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Replies to Queries - 4 - Record-keeping

12 December 2001
Issue: 3837 / Categories:

On the introduction of self assessment, there was considerable discussion about the new requirement for record-keeping to support figures in returns. At one stage, it was widely considered that mileage logs should be maintained for travel by car on business and that receipts should be obtained for all petty cash expenses.

On the introduction of self assessment, there was considerable discussion about the new requirement for record-keeping to support figures in returns. At one stage, it was widely considered that mileage logs should be maintained for travel by car on business and that receipts should be obtained for all petty cash expenses.

As I understand it, the Revenue has never made clear its requirements for record-keeping and I would be interested to hear of the experiences of other taxpayers whose clients have been the subject of Revenue enquiries into Schedule D accounts. Have readers encountered any difficulty in cases where mileage logs are not maintained or where all items of expenditure are not vouched in some way?

(Query T15,927) – Tradesman.

 

First and foremost, there is really no excuse for not keeping records of motoring expenses whether paid by cheque, credit card, petty cash, etc. The problem lies with a vehicle used for both business and private purposes. Here the Revenue expects that it will be enough to keep a record of both business and private mileage and split the total vehicle running costs in these proportions. The question begs – 'how much is enough?'. I have argued that a mileage ratio nearing 60 per cent private should qualify for a 50 per cent claim owing to the fact that the business mileage is centred in London; the private element represented weekend retreats to Cornwall. Subject to the odd clogging on the M4/M5, rocket science is not required to determine the miles per gallon ratio cruising in overdrive is more favourable than crawling along the South Circular. The point is that it is impossible in such circumstances to be precise. A reasonable basis has been applied; what competent Inspector could argue otherwise?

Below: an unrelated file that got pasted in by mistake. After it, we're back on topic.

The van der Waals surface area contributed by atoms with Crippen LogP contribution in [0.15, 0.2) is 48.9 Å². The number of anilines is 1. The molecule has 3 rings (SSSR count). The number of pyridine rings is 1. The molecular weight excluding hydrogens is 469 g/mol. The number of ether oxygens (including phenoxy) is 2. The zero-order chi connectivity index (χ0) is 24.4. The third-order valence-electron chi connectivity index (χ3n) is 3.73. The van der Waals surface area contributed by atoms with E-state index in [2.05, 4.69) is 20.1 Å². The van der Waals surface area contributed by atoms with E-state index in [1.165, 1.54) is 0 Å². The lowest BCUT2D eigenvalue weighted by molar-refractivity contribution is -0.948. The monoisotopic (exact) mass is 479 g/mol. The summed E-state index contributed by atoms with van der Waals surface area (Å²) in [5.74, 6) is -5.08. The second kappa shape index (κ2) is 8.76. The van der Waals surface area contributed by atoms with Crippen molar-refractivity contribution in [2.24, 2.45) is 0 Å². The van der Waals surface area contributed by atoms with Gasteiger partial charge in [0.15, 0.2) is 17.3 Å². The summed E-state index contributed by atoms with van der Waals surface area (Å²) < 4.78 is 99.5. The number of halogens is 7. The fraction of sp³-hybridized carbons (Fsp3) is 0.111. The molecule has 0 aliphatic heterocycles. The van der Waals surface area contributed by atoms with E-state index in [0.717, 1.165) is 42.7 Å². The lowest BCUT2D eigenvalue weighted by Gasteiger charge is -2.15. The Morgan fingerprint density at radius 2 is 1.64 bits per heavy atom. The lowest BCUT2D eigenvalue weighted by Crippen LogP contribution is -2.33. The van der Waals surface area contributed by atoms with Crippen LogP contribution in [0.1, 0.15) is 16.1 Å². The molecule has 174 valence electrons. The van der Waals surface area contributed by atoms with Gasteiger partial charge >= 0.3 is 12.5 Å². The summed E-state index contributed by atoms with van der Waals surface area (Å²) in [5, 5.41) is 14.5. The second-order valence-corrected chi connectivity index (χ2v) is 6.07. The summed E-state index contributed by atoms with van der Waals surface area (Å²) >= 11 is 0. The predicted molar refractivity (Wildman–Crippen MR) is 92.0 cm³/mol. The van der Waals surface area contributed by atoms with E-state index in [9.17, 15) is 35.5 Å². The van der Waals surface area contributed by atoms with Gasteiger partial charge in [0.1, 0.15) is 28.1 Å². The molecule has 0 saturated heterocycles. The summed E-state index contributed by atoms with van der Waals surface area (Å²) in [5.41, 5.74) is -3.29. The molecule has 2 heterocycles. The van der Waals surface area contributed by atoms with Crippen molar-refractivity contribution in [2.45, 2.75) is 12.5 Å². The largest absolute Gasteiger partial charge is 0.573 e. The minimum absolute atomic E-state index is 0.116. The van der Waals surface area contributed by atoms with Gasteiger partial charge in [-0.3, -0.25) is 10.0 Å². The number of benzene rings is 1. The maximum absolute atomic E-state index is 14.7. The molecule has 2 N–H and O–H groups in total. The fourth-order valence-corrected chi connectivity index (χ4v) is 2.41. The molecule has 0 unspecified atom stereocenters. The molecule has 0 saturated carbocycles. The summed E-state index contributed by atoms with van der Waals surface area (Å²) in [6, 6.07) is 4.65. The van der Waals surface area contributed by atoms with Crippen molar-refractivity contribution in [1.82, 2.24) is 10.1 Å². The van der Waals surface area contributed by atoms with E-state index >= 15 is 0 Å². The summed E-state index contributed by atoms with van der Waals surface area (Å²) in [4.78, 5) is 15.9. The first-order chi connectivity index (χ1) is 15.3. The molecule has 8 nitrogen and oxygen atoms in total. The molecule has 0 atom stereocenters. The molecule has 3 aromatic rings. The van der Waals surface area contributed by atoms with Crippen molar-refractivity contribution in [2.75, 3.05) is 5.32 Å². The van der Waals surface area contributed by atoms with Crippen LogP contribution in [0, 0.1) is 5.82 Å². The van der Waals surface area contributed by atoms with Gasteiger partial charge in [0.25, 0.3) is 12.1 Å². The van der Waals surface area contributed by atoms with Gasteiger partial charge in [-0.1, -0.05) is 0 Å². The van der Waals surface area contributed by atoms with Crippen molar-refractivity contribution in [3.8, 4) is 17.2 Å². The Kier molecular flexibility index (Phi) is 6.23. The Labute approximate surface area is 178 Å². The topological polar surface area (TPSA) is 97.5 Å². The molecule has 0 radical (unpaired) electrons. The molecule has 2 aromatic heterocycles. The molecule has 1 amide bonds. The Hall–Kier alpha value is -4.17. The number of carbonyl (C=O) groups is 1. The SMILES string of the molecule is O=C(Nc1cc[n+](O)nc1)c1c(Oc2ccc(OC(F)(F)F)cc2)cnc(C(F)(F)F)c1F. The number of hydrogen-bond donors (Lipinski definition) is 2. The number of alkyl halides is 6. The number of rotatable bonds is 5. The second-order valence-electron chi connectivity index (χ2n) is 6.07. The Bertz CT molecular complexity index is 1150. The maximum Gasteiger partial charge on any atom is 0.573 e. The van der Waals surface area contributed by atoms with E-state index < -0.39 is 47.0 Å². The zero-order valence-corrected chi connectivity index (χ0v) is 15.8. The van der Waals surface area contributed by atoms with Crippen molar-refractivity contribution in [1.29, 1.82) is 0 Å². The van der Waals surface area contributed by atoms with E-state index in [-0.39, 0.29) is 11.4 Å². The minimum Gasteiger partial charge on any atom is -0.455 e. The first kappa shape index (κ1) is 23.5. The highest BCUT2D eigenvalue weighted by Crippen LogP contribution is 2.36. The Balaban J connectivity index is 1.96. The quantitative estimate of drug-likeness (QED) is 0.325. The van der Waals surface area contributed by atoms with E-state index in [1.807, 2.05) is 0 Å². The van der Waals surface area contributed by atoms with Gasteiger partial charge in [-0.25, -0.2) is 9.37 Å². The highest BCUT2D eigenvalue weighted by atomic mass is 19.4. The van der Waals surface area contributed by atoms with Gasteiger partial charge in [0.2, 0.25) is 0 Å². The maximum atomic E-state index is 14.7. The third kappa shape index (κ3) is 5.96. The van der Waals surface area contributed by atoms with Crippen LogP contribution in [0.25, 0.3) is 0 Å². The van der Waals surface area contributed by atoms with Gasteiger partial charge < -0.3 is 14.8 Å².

Another acceptable claim, I have found, is where the business pattern and social scene remain reasonably constant. A detailed mileage record over a week or month should satisfy a percentage claim for the year (erring slightly on the side of caution!). Reviewed periodically and drawn to the Revenue's attention at the outset has not caused any difficulties.

With the demise of Hector, one would have expected some updates to the Revenue's booklets SA/BK3 'A guide to keeping records for the self employed' and SA/BK4 'A general guide to keeping records', upon which this unfortunate character is depicted next to an open safe and cuddling a warped filing cabinet, but these original 1995 guidelines still hold good.

To answer the querist's point, both booklets allude to the fact that not all receipts will be expected for expenditure. The advice is to make a note at the time, which goes back to good record-keeping.

If my experience is anything to go by, more attention has been paid to Schedule E expenses claims where, for example, the fixed profit car scheme rates have been claimed. Detailed log books of business mileage are considered essential here; preferably after a few late nights reading the Revenue booklet 490 – 'Employee Travel'. – Jim.